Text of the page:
The company said it would by January 2017 slash its number of limited-liability subsidiaries by 30 percent, public holdings by 60 percent and supervisory bodies by 70 percent.
It did not comment specifically on potential job losses but said its sites would remain "unaffected".
The plans drawn up by chief executive Peter Terium were given the green light by RWE's main supervisory board in a bid to cut internal red tape and speed up decision-making, RWE said in a statement.
"The massive transformation of the energy market in recent years, and in RWE's core markets in particular, have posed major challenges for RWE," it said, adding that the company would be able to "adapt accordingly".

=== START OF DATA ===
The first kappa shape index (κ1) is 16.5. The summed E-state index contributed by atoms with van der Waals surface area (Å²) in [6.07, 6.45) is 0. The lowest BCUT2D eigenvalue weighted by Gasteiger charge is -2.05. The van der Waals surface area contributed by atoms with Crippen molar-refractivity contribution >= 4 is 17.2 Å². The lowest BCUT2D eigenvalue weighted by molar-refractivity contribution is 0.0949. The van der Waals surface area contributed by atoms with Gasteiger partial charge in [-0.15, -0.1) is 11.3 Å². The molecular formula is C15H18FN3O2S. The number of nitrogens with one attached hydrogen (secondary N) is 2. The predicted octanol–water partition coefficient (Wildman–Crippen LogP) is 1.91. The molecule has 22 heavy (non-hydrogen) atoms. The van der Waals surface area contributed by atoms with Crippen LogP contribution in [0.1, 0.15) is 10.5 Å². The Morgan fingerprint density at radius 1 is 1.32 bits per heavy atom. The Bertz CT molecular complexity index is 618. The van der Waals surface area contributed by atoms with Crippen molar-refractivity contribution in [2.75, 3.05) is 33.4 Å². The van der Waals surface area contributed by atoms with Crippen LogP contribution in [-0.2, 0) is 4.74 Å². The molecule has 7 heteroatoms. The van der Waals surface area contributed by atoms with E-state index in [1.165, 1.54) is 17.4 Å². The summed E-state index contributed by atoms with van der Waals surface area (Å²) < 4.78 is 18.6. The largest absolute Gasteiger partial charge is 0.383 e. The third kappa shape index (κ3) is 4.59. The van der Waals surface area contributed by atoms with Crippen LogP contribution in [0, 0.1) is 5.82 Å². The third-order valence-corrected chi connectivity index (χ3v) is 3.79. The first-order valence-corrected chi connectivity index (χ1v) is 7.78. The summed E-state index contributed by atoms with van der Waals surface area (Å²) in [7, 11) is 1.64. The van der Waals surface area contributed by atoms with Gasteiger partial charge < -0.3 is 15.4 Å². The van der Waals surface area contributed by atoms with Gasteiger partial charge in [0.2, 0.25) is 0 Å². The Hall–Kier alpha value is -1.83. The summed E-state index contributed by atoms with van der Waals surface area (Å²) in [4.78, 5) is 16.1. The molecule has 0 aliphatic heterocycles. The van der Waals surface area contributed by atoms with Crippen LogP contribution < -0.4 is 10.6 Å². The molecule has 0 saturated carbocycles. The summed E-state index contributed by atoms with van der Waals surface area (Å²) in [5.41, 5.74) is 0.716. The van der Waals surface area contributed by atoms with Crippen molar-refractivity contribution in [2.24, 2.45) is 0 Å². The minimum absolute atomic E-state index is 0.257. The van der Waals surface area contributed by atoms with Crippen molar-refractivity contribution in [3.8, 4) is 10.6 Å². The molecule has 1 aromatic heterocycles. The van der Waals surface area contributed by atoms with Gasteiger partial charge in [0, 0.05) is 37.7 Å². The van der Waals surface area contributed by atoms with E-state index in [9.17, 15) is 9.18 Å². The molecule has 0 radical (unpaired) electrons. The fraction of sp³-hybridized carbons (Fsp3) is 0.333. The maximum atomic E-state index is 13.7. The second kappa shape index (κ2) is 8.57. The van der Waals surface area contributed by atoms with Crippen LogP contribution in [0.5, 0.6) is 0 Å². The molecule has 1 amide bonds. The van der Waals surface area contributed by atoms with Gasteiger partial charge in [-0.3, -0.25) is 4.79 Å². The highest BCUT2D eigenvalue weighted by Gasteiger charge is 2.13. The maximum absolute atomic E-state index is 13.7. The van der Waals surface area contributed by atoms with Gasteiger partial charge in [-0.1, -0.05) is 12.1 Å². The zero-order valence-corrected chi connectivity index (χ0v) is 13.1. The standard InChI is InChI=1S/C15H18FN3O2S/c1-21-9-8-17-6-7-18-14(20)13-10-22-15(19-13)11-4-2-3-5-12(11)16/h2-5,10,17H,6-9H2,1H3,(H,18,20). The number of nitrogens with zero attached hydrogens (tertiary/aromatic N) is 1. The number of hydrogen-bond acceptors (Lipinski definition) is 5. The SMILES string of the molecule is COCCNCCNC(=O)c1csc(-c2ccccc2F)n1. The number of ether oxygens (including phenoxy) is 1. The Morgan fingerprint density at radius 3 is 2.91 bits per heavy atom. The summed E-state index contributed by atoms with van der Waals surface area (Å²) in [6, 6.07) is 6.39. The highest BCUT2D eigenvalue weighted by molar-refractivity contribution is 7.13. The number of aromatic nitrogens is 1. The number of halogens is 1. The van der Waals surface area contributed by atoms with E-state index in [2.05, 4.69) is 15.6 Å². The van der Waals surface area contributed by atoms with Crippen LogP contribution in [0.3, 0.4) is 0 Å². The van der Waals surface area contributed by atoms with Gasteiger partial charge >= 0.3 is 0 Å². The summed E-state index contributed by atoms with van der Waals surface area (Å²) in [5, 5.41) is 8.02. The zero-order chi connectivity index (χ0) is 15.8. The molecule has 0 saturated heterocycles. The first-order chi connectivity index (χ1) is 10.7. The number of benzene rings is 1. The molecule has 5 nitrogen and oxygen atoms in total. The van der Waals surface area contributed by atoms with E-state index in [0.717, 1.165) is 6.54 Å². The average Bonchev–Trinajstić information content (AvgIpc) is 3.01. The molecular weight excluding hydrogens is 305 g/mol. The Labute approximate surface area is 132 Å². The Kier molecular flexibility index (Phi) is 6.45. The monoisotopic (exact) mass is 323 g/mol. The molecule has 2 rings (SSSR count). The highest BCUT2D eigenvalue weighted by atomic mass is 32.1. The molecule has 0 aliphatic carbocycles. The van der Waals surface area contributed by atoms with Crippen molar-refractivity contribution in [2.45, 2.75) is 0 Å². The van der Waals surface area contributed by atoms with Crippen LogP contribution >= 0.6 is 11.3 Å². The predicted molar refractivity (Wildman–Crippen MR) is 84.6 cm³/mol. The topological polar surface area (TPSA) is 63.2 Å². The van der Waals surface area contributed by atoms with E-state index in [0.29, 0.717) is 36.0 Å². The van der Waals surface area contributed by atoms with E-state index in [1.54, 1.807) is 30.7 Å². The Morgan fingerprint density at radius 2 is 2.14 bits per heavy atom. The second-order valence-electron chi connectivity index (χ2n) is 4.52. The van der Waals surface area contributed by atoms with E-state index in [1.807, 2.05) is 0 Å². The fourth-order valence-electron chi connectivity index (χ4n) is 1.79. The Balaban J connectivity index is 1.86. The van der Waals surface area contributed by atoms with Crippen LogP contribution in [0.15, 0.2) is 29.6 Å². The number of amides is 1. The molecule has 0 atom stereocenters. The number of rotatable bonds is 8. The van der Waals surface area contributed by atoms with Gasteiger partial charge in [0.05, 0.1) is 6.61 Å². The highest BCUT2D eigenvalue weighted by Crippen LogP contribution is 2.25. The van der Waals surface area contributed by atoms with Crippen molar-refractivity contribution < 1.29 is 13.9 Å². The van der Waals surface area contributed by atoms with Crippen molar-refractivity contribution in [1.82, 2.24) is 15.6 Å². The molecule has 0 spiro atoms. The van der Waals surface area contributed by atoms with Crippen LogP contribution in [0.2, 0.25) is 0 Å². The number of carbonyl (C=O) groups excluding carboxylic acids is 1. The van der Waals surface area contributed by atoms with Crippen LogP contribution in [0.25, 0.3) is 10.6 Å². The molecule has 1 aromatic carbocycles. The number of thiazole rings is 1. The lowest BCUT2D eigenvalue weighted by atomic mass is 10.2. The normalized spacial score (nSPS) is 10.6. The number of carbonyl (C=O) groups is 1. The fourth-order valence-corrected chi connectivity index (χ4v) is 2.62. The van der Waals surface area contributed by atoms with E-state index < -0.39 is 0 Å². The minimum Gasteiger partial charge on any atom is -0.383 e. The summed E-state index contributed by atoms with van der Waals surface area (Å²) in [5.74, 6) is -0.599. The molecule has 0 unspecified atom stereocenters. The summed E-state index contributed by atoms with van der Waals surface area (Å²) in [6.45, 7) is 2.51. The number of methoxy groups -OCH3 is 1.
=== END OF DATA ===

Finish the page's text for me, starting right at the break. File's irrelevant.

RWE in May reported that profits were down in the first quarter, and said it was sticking to its forecast for a decline in underlying earnings for the whole year. Second-quarter results are due on Thursday.
The company, like many of its rivals, has suffered from a drop in profit margins from conventional electricity generation due to a boom in renewables as part of Germany's "energy transformation" as it phases out nuclear power and seeks to reduce fossil-fuel use.
"We are one RWE and we want to stay that way. But without change, we cannot make the group future-proof," Terium said.
By late afternoon, shares in RWE slipped 0.34 percent to 19.15 euros on a Frankfurt stock exchange trading 0.80 higher.